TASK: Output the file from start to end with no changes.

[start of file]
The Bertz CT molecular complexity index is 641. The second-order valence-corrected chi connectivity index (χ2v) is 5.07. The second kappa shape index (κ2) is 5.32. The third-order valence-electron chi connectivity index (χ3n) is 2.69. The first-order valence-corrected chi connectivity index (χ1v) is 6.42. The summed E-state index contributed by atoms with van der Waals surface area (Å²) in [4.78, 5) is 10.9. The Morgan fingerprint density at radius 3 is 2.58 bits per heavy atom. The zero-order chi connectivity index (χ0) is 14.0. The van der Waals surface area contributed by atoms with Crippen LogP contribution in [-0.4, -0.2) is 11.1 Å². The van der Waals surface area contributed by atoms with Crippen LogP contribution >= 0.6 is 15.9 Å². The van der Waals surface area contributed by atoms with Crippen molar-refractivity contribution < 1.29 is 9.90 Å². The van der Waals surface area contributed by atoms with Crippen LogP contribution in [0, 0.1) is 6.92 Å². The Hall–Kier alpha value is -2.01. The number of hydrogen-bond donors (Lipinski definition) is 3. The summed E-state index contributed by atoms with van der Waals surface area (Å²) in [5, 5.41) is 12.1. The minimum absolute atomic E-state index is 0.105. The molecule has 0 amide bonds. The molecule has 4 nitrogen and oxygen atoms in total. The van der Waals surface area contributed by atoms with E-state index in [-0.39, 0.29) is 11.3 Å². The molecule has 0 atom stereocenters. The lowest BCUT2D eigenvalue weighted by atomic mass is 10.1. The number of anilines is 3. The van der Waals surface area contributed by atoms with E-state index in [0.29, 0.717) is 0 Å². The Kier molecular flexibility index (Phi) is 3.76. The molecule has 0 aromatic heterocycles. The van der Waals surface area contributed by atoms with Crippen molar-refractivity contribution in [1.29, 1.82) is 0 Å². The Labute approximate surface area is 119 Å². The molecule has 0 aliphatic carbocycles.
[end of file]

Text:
The Bertz CT molecular complexity index is 641. The second-order valence-corrected chi connectivity index (χ2v) is 5.07. The second kappa shape index (κ2) is 5.32. The third-order valence-electron chi connectivity index (χ3n) is 2.69. The first-order valence-corrected chi connectivity index (χ1v) is 6.42. The summed E-state index contributed by atoms with van der Waals surface area (Å²) in [4.78, 5) is 10.9. The Morgan fingerprint density at radius 3 is 2.58 bits per heavy atom. The zero-order chi connectivity index (χ0) is 14.0. The van der Waals surface area contributed by atoms with Crippen LogP contribution in [-0.4, -0.2) is 11.1 Å². The van der Waals surface area contributed by atoms with Crippen LogP contribution >= 0.6 is 15.9 Å². The van der Waals surface area contributed by atoms with Crippen molar-refractivity contribution < 1.29 is 9.90 Å². The van der Waals surface area contributed by atoms with Crippen LogP contribution in [0, 0.1) is 6.92 Å². The Hall–Kier alpha value is -2.01. The number of hydrogen-bond donors (Lipinski definition) is 3. The summed E-state index contributed by atoms with van der Waals surface area (Å²) in [5, 5.41) is 12.1. The minimum absolute atomic E-state index is 0.105. The molecule has 0 amide bonds. The molecule has 4 nitrogen and oxygen atoms in total. The van der Waals surface area contributed by atoms with E-state index in [-0.39, 0.29) is 11.3 Å². The molecule has 0 atom stereocenters. The lowest BCUT2D eigenvalue weighted by atomic mass is 10.1. The number of anilines is 3. The van der Waals surface area contributed by atoms with E-state index in [0.29, 0.717) is 0 Å². The Kier molecular flexibility index (Phi) is 3.76. The molecule has 0 aromatic heterocycles. The van der Waals surface area contributed by atoms with Crippen molar-refractivity contribution in [1.29, 1.82) is 0 Å². The Labute approximate surface area is 119 Å². The molecule has 0 aliphatic carbocycles.